Is the Age of the $10,000 Car Behind Us?

2011 Nissan VersaA world without $10,000 cars is a definite possibility, as two of America’s most affordable cars are about to undergo major redesigns, according to USA Today.

The 2011 Nissan Versa and 2011 Hyundai Accent are currently the cheapest cars in America: The Versa starts at $9,900 and the Accent at $9,985.

Each vehicle is undergoing a major redesign and both will be unveiled at the 2011 New York International Auto Show next week. USA Today postulates that there’s a slim chance either will stay under $10,000. Here’s why:

From what’s been revealed about the next-generation Accent, we know it will come as a four-door sedan and five-door hatchback; currently, the sub-$10,000 hatchback is a three-door model. We are able to report that both body styles will achieve 30/40 mpg city/highway with either an automatic or manual transmission, which likely means Hyundai is using either a more advanced powertrain than what’s in the current Accent or more lightweight materials. Such advancements don’t come cheap.

Nissan revealed a sketch of the next-generation Versa sedan late last year. We don’t know if a hatchback version is coming, though it was the sedan that was priced below $10,000.

We’ll know soon enough if either automaker can keep their vehicles priced at less than $10K. There was a strong possibility that the current-generation Versa and Accent wouldn’t be able to because both vehicles don’t have standard electronic stability control, which is required by law on all 2012 models. The safety tech would likely push the models over the $10,000 mark.

Are the last new cars under $10,000 about to disappear? (USA Today)



You mean the age of the $10,000 *NEW* car (as the USA Today article title indicates). Used and CPO options abound for $10,000.

On a related note: I haven't been closely following China's efforts to break into the U.S. market, but I wonder if China will be the next source of $10,000 new cars.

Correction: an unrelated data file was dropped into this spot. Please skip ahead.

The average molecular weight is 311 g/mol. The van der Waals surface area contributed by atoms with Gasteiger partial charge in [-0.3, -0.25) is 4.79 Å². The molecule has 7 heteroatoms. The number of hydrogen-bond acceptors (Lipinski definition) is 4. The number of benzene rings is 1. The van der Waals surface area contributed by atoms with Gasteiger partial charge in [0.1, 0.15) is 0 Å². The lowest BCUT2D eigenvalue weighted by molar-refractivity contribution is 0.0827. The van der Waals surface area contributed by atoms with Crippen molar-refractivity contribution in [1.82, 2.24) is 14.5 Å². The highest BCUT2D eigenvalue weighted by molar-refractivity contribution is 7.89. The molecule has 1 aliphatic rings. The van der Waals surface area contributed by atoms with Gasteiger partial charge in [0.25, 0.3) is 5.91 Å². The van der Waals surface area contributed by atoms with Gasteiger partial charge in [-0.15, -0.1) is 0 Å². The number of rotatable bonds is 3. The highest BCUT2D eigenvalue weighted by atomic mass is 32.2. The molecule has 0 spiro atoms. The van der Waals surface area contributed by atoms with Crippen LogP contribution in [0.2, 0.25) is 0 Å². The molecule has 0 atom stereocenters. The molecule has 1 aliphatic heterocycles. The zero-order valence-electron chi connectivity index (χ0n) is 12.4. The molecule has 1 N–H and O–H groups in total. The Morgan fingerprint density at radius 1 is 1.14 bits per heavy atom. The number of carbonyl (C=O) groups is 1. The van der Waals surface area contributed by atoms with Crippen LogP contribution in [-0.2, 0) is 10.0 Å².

Amuro Ray

It's definitely possible to have the price below $10K. The addition of TCS/VDC involves one line of software code change (most likely) in the manufacturing system, maybe a few extra parts (but most likely, complete software control within the engine ECU), and absolutely ZERO retooling or R&D cost (since, in the case of Versa, TCS/VDC is already standrad in the SL trim).

If the price is to go beyond $10K, then the addition of TCS/VDS will most likely be used as an excuse, to cover the real cost of price increase - materials (for the entire vehicle).

So let's see who's going to go beyond $10K 1st...I'm guessing it's Nissan, since Hyundai is the king of bragging rights ;)


It's puzzling why Kia doesn't have a sub-$10K car as they are even more of a bottom-feeder brand than Hyundai.

Troy S.

The Aveo drives like a sub 10K car. Why can't GM sell it for that?


Another four years with our President and his tax cheat GE CEO friend we'll all be driving sub-$10,000 cars.

With inflation in the cards it's hard not to think it's behind us.


Whats the big deal with buying a certified mechanic ceo to fix the glitch of being able to import the cheaper chinese cars in the software they use we could all be driveing chinese instead of japanese with the big tsunami what the big difference you say .

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